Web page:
Be conversational. Write as though you are talking to a friend. Asking questions and addressing the reader makes them more apt to respond and comment. For example, I would love to hear your thoughts and opinions about this post. Please comment below.
Target your audience. Consider the people you are trying to reach and write about topics they want to read. I could discuss my teeth brushing strategy, but you don’t want to hear that.
Write a clear headline to hook the reader. If you’ve gotten this far, then my headline must have worked.
Add links to related sites or other blogs, if relevant. Check out this blog about “How to Write Great Blog Content” by ProBlogger.com.
Add a question or thought at the end that would elicit readers to post their responses to your blog. Has this post been helpful?
(Sources: “Writing and Reporting News: A Coaching Method” by Carole Rich and Professor Porter’s class)
Notes from the Intern’s Desk:
Last month I attended an “EE Times Roundtable,” a presentation and discussion for PR and marketing professionals based on market trends, best practices and new techniques for engaging with engineers. EE Times is considered one of the go-to sources for engineers, so the presentation on how the publication is engaging and changing its approach to interacting via social media was helpful. EE Times is working on a redesign and relaunch for its Web site and will include many types of content and opportunities to connect online. (Also, they are currently looking for site moderators for their online forums, if you are interested.)
A sophomore in college interning here at Metis, I was easily the youngest person in a room full of seasoned reporters and specialists - a fact that, while primarily making me feel out of place, enhanced my ability to understand and relate to speaker Paul Miller’s discussion of the current struggle with a generational gap and his prediction of where the future of engineering content lies, both in print and online.
The event served for Miller, CEO of EE Times, as an opportunity to present the publication’s plan to re-energize its place in the market, re-think the way it does business, and re-engineer new and exciting products to meet the demands that 2010 will present. I have always associated engineering with innovation and fresh thinking, and although I know a person of any age is capable of coming up with a cutting-edge design, I assumed the engineering field to be made up of a younger crowd. So, I was surprised when Miller explained that the average age of an engineer in the United States is 48. He discussed a colleague’s research regarding the kinds of sources engineers look to for information and the existence of a problematic generational gap: while older members of the field continue to rely on print media for information, the newer and soon-to-be engineers are focused on social media.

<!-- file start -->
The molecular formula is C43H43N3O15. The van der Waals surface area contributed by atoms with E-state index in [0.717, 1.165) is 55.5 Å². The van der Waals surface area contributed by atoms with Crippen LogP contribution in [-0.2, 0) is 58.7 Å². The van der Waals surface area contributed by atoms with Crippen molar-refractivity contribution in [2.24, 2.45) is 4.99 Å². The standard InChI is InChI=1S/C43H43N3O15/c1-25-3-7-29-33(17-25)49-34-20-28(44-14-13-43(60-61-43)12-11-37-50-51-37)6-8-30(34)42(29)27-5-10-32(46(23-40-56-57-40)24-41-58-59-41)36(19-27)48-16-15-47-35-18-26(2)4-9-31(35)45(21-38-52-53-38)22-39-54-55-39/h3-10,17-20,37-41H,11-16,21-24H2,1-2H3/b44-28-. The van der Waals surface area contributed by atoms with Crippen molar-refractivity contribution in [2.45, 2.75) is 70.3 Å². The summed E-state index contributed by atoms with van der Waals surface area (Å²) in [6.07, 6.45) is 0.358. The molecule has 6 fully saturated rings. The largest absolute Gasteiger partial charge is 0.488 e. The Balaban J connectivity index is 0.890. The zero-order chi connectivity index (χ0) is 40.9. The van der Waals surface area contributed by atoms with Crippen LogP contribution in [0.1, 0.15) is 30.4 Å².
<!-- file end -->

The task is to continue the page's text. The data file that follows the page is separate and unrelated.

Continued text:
As my generation ascends into the workforce, the importance of Twitter feeds, forums, Facebook communities, and message boards is rapidly growing. Social media is one of the most important content sources available. Everyone from journalists to PR execs to the engineers themselves should start socializing. However, it’s not necessary to dive in head first. Someone who loves to read the newspaper on his desk need not be forced into reading it online (until they all disappear – check out Newspaper Death Watch) - however, he should make himself familiar with the newspaper’s Web site to involve himself in the online discussions that may be occurring. The fact is that PR, marketing, journalism and the professionals who rely on these industries for exposure have moved into a new realm when it comes to content and networking – we’re following our customers; those who refuse to jump on the social media bandwagon run the risk of being left behind – and losing out not only on great connections but on future customers, too.